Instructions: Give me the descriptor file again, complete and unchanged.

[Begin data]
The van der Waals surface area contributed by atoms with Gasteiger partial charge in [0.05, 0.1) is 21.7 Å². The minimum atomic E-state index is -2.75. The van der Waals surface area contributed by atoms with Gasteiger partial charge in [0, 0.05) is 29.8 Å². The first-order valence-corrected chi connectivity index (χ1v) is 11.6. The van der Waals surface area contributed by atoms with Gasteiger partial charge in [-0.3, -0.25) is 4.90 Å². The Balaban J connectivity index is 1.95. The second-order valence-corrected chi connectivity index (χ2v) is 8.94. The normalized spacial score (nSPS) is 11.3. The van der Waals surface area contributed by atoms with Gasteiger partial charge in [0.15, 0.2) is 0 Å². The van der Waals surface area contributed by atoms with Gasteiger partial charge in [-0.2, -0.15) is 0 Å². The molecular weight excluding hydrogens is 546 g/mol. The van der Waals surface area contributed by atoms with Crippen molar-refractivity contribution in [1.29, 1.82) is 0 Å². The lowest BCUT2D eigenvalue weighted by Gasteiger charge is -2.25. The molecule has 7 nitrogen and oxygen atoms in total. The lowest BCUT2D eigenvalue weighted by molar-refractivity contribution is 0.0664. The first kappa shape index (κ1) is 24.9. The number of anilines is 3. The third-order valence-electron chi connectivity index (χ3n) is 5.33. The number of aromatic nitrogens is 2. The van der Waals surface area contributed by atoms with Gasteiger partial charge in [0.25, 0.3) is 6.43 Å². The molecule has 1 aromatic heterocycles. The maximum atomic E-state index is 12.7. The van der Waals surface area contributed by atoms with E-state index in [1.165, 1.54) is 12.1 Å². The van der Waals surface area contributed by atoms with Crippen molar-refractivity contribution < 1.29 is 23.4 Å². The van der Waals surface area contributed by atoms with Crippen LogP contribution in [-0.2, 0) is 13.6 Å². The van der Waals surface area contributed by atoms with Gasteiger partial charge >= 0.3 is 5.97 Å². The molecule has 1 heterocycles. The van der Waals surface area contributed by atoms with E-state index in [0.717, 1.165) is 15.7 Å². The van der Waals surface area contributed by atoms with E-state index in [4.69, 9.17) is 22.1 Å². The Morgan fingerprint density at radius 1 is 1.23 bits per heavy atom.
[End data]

The van der Waals surface area contributed by atoms with Gasteiger partial charge in [0.05, 0.1) is 21.7 Å². The minimum atomic E-state index is -2.75. The van der Waals surface area contributed by atoms with Gasteiger partial charge in [0, 0.05) is 29.8 Å². The first-order valence-corrected chi connectivity index (χ1v) is 11.6. The van der Waals surface area contributed by atoms with Gasteiger partial charge in [-0.3, -0.25) is 4.90 Å². The Balaban J connectivity index is 1.95. The second-order valence-corrected chi connectivity index (χ2v) is 8.94. The normalized spacial score (nSPS) is 11.3. The van der Waals surface area contributed by atoms with Gasteiger partial charge in [0.15, 0.2) is 0 Å². The van der Waals surface area contributed by atoms with Gasteiger partial charge in [-0.2, -0.15) is 0 Å². The molecular weight excluding hydrogens is 546 g/mol. The van der Waals surface area contributed by atoms with Crippen molar-refractivity contribution in [1.29, 1.82) is 0 Å². The lowest BCUT2D eigenvalue weighted by Gasteiger charge is -2.25. The molecule has 7 nitrogen and oxygen atoms in total. The lowest BCUT2D eigenvalue weighted by molar-refractivity contribution is 0.0664. The first kappa shape index (κ1) is 24.9. The number of anilines is 3. The third-order valence-electron chi connectivity index (χ3n) is 5.33. The number of aromatic nitrogens is 2. The van der Waals surface area contributed by atoms with Gasteiger partial charge in [0.25, 0.3) is 6.43 Å². The molecule has 1 aromatic heterocycles. The maximum atomic E-state index is 12.7. The van der Waals surface area contributed by atoms with E-state index in [1.165, 1.54) is 12.1 Å². The van der Waals surface area contributed by atoms with Crippen molar-refractivity contribution < 1.29 is 23.4 Å². The van der Waals surface area contributed by atoms with Crippen LogP contribution in [-0.2, 0) is 13.6 Å². The van der Waals surface area contributed by atoms with Gasteiger partial charge >= 0.3 is 5.97 Å². The molecule has 1 heterocycles. The van der Waals surface area contributed by atoms with E-state index in [0.717, 1.165) is 15.7 Å². The van der Waals surface area contributed by atoms with E-state index in [4.69, 9.17) is 22.1 Å². The Morgan fingerprint density at radius 1 is 1.23 bits per heavy atom.